The NCATE review team, a group of individuals with much experience serving on visiting teams, was struck by the positive relationships between students and faculty at UNCP.

The chair of the NCATE team remarked that they had never heard such positive comments from students at other institutions. He shared the general consensus of UNCP teacher education students: “We don’t just like our faculty, we love them!”

“The positive regard that students have for faculty is such a wonderful indication of the theme of the Teacher Education Program’s conceptual framework: ‘Preparing professional educators who are committed, collaborative, and competent,’” said Dr. Collie Coleman, associate vice chancellor for the Office for Outreach.

Dr. Locklear and her TEP team were most pleased as well.

“These student comments are such a compliment to faculty members and to this institution,” Dr. Locklear said.

 “Perhaps the most important thing we learned from this process is that our graduates say they were well prepared,” Dr. Simmons said. “UNCP prides itself on providing a ‘personal touch’ in education, and our current students and graduates confirmed it.”

Preparation for the on-campus visit by the two accreditation teams began in earnest almost four years ago. In the fall of 2004, Dr. Simmons was tapped to lead program coordinators, program directors, faculty, administrators and staff as they began to plan how to accomplish the multitude of tasks that needed to be done.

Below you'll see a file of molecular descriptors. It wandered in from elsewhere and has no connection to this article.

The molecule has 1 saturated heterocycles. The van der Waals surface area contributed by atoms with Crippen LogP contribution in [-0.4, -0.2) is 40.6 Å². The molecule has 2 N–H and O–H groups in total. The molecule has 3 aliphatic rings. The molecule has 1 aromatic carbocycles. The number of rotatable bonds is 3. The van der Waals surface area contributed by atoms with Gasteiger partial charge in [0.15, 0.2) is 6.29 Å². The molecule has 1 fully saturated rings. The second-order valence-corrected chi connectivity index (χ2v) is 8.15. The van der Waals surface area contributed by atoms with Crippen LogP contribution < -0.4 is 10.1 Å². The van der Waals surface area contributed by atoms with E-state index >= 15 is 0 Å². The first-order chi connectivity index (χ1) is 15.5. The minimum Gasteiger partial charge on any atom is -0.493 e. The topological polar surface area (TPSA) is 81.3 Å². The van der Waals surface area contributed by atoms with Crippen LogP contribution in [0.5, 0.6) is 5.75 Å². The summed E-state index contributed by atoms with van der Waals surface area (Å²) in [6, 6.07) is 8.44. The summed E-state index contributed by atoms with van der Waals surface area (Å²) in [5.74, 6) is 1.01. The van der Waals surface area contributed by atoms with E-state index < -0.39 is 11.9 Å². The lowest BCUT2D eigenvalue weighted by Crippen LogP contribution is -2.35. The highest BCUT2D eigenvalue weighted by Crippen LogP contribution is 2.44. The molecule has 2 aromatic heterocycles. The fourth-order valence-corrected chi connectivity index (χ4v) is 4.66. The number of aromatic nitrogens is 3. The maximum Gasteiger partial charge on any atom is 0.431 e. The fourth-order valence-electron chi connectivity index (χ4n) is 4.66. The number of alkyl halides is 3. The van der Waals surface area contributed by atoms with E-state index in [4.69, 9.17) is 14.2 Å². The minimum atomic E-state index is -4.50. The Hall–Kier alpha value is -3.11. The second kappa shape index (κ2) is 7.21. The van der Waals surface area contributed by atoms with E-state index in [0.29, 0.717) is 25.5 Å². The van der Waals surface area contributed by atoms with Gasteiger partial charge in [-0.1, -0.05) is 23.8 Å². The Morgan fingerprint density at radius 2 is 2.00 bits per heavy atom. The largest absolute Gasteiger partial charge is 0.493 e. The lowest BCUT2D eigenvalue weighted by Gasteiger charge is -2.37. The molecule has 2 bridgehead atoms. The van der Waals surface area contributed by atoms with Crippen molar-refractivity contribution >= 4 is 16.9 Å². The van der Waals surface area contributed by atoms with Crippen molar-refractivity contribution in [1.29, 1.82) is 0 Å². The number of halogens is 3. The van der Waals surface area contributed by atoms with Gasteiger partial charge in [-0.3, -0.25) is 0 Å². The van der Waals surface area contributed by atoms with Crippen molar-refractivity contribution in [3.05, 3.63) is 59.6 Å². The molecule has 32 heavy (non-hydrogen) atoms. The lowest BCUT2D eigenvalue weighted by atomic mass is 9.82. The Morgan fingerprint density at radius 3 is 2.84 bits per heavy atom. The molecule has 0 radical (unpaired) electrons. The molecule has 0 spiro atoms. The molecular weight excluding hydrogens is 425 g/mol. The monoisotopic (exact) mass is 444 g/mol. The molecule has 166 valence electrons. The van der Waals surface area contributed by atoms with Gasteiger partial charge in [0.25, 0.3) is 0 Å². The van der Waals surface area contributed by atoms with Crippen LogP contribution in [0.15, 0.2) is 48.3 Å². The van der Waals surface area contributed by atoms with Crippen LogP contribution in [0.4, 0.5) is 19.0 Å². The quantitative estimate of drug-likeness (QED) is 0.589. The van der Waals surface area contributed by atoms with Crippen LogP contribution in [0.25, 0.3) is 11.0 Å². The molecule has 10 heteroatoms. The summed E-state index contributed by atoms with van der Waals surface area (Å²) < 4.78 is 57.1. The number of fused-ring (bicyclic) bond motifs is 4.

“At that time, none of us fully understood how enormous an endeavor the accreditation process was,” Dr. Simmons said. “Essentially, the preparation for DPI accreditation is one huge project, and the preparation for NCATE accreditation is another huge project.”

Several shelves of a bookcase in Dr. Simmons’ office are full of bound reports, handbooks and supporting documents line the walls in crates. Twenty-four separate reports, each averaging 200 pages, were written for the state review team. For the NCATE review team, Dr. Simmons wrote an “institutional report” that was limited to 100 pages. However, that report was supplemented with hyperlinks to 276 supporting documents/files and three large evidence crates containing printed documents.

Dr. Simmons stated, “Special credit should be given to Dr. Debbie Thompson, who was willing to step in at a critical point to oversee some important tasks. We kept each other going during those times when the whole process seemed impossible.”